The Art of Repurposing

My friend used the term “re-purposing” the other day. I did not want to look as if I did not know what I was talking about so I politely nodded as if I knew what the heck she was talking about. I'm seeing her again this week. Can you give me a crash course on…

My friend used the term “re-purposing” the other day. I did not want to look as if I did not know what I was talking about so I politely nodded as if I knew what the heck she was talking about. I'm seeing her again this week. Can you give me a crash course on this jargon.

Brittany

The styles change as the world evolves around them. A child's needs change as they age. When a child is a teenager, their likes and dislikes are quite different from their toddler years. The same can be said for our society, the needs of today's society are very much different than those of our grandparents. Our lives are intermingled with a heavy impact on electronics and “instant” delivery of products. No longer are we relying solely on the information surrounding our community to influence our decisions. We are influenced by the entire world and its inhibiting societies. Ethnic and cultural differences have been coming together to create the “melting pot” effect.

As the world changes, so does design. Now how do all of these changes affect design? It's quite simple. As we have access to more information, our design choices become more worldly. We are aware of the surplus or lack of certain products on our planet. This makes us conscious buyers as to what we consume and purchase. There has been a wide array of new products that have surfaced in the last few years to satisfy this new demand for “eco products”.

One of the biggest trends in eco design is called “repurposing”. I recently took old frames and mirrors and turned them into trays. This is one of the many examples of how you can use existing pieces from around the house and turn them into your new designer pieces. Therefore, instead of throwing out the stuff that is lying around in your attic, carefully go through it and decide if there is anything that is salvageable.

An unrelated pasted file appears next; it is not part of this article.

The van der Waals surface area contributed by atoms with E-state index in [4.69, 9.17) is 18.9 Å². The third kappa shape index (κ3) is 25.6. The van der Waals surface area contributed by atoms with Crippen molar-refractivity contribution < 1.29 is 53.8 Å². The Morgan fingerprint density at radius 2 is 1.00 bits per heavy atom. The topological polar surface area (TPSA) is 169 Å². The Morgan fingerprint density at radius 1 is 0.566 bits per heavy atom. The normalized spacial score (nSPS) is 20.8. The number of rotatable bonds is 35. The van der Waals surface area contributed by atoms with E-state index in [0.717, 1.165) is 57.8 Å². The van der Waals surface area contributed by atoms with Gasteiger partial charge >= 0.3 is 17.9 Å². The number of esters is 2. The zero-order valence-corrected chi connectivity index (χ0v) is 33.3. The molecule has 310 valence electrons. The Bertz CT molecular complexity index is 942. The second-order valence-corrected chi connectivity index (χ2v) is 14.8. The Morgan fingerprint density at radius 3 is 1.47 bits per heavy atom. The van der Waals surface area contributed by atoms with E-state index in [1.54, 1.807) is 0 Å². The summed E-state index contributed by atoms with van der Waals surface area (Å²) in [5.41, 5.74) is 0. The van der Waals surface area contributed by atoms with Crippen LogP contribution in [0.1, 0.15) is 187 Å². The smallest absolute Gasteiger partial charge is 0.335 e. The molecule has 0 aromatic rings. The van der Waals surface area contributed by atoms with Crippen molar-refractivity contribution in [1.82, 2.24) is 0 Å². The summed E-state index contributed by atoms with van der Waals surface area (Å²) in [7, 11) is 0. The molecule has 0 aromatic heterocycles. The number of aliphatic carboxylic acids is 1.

Speaking of salvageable products, one of my favorite eco products is made of reclaimed wood. It's such a trendy way to add warm wood tones to your home. The furniture is made of wooden trunks and various tree parts therefore each piece is completely unique! I've included an image of my favorite piece from Urban Tree Salvage. It is a maple coffee table made from a single width slab with a hot rolled steel base and inset levelers. It's a hot find and would look fabulous in a cottage chic setting!

Chic settings today are made up of memories as opposed to things. To clarify this statement, I like to think of a designer as one that truly reflects one's personality. In order to do this, you can not just walk into a store and fill your shopping cart with whatever fits into your color scheme. That's too impersonal. You must indulge in the design experience. Choose items that remind you of a holiday, a memory or a loved one.

While shopping the other day in search of trendy worldly finds, I came across this boutique Paris inspired trunk. I instantly fell in love with it. It has an old world charm to it while keeping the romantic flair of Paris alive within its look and feel. I've included an image of the trunk. La Tour Trunk is available at Pier 1 Imports. This item like many others can bring back memories of our time in Europe, family holidays or a romantic holiday with our sweetheart.

While hunting for the hottest finds, I came across a new trend in area rugs. It's the antique look in the weave of the rug while having the quality and finish of a new rug. I first saw this trend come to life while talking to a rug manufacturer at the Las Vegas Furniture Market and he promised it would be a hot trend. Sure enough, a few months later I saw it in stores.

Trends evolve and change and it is easy to re-purpose items and hold on to them for years to come.